Mr Speaker, in October of last year my Department published a White Paper, Preparing for our future UK trade policy, in which we set out the Government’s commitment to the transparency and inclusiveness in our future trading arrangements.
The Paper also set out our intention to boost our trade relationships with old friends and new allies, expanding access to markets across the globe.
Today I can set out the role of Parliament, the Devolved Administrations, the public, business and civil society, and how the government intends to engage with these groups, as we embark on our new international trade agreements to benefit the whole of the UK and ensure we meet our commitments to an inclusive and transparent trade policy.
A transparent and inclusive future trade policy
Mr Speaker, scrutiny of our future trade arrangements is vitally important as we take powers back from the EU into UK law, and begin negotiating our own new free trade agreements.
I would like, at this stage, to make a distinction between our FTAs with new partners, to which this statement relates, and
continuity trade agreements – those being legislated for in the Trade Bill tomorrow and to which the Customs Bill powers being debated today will also apply.
With this distinction in mind, for our new FTA’s, we will now put in place a structured approach to engagement to provide clarity on how stakeholders can feed into this vital work that will help shape the trading future of our country.
To ensure that our new agreements and our future trade policy work for the whole of the UK, it is my strongly held view that Parliament, the devolved administrations, local government, business, trade unions, civil society, and the public from every part of the UK must have the opportunity to engage and contribute.
On Parliament specifically, Mr Speaker, the Government is committed to providing Parliament with the ability to inform and scrutinise new trade agreements in a timely and appropriate manner. I want to set out how this will be achieved.
We will ensure that Parliamentarians are given the opportunity to consider the level of ambition of the Government’s approach to negotiations and the potential implications of any agreements. We will explore the correct process to do this, which could take the form of a general debate;
In addition, the Government will keep both Houses updated on the progress of negotiations through statements and updates to the International Trade Committee as the negotiations progress. This will include timely analysis at appropriate points to support decision-making. Of course, as in any negotiation, a certain level of confidentiality will be necessary to help ensure the best outcome for the UK, and these updates will be given with that in mind;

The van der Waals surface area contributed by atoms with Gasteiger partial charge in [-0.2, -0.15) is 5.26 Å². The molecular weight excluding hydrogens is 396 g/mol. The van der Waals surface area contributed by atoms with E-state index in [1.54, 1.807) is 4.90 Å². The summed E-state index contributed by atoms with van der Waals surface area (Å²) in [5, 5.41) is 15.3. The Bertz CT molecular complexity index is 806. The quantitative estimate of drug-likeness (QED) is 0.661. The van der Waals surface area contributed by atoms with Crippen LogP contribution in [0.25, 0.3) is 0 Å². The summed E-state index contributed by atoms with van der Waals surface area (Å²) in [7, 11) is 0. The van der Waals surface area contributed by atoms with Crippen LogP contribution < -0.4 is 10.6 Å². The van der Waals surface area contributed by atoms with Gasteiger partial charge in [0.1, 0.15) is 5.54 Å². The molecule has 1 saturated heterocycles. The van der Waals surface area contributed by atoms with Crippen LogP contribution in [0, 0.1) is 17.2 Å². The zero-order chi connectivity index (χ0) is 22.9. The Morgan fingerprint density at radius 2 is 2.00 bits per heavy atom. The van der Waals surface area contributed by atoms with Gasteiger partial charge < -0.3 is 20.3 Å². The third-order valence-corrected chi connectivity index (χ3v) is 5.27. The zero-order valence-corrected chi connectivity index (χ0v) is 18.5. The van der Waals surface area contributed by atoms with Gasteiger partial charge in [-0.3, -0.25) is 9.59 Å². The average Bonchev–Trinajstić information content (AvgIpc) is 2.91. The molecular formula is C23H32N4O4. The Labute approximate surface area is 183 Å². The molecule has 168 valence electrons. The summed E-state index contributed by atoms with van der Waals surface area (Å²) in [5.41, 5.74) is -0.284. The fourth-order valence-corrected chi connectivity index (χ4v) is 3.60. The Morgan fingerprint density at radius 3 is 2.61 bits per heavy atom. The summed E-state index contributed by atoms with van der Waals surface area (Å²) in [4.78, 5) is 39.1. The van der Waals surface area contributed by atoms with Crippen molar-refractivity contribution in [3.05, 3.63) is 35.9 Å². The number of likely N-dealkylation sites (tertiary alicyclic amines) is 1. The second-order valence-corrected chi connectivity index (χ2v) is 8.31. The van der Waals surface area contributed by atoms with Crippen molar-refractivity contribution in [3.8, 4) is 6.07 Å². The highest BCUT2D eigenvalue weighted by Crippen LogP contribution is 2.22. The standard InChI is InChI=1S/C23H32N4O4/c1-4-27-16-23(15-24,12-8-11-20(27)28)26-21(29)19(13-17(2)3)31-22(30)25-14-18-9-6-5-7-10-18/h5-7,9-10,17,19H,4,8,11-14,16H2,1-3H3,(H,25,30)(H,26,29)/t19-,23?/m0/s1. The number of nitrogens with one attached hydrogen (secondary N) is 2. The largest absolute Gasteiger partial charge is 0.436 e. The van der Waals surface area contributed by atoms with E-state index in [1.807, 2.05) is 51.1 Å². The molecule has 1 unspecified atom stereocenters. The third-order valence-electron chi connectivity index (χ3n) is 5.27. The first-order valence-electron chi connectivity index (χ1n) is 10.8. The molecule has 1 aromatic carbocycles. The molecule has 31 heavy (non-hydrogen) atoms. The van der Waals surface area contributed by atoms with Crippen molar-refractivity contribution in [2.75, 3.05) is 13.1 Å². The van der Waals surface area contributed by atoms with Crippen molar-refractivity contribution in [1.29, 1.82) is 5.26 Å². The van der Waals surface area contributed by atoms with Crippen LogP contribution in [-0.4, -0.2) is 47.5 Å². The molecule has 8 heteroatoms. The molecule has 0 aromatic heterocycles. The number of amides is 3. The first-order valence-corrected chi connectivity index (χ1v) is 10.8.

At the end of a negotiation, the Constitutional Reform and Governance Act 2010 will continue to apply as it does to all treaties which are subject to ratification;
Under CRaG, the Government will lay before Parliament any treaties it intends to ratify alongside an Explanatory Memorandum which will summarise the content of each trade agreement;
And, consistent with past practice with any new international trade partners, the Government will also, at the appropriate time, publish an impact assessment;
In order to implement a new trade agreement with a new partner, the Government will bring forward a bespoke piece of primary legislation, when required, for each new future trade agreement that requires changes to legislation and where there are no existing powers. Parliament will therefore have the opportunity to scrutinise this new legislation in the normal way.
Mr Speaker, I believe that this process will strengthen Parliament’s ability to shape and scrutinise the Government’s ambitious independent trade policy agenda and our new free agreements with partners around the world.
The Devolved Administrations
To develop and deliver a UK trade policy that benefits business, workers and consumers across the whole of the UK we need to reflect the needs and individual circumstances of England, Scotland, Wales and Northern Ireland.
We will work closely with the Devolved Administrations on an ongoing basis to deliver an approach that works for the whole of the UK. As part of this, we are conducting a series of collaborative policy roundtables with Devolved Administrations and key stakeholders in all parts of the country, which will draw on their knowledge and expertise, recognising their role in helping to deliver the objectives of our trade policy and future negotiations. We will ensure that the Devolved Administrations are able to inform the government’s approach to negotiations throughout the consultation period and, of course, with subsequent engagement throughout the entire negotiation process.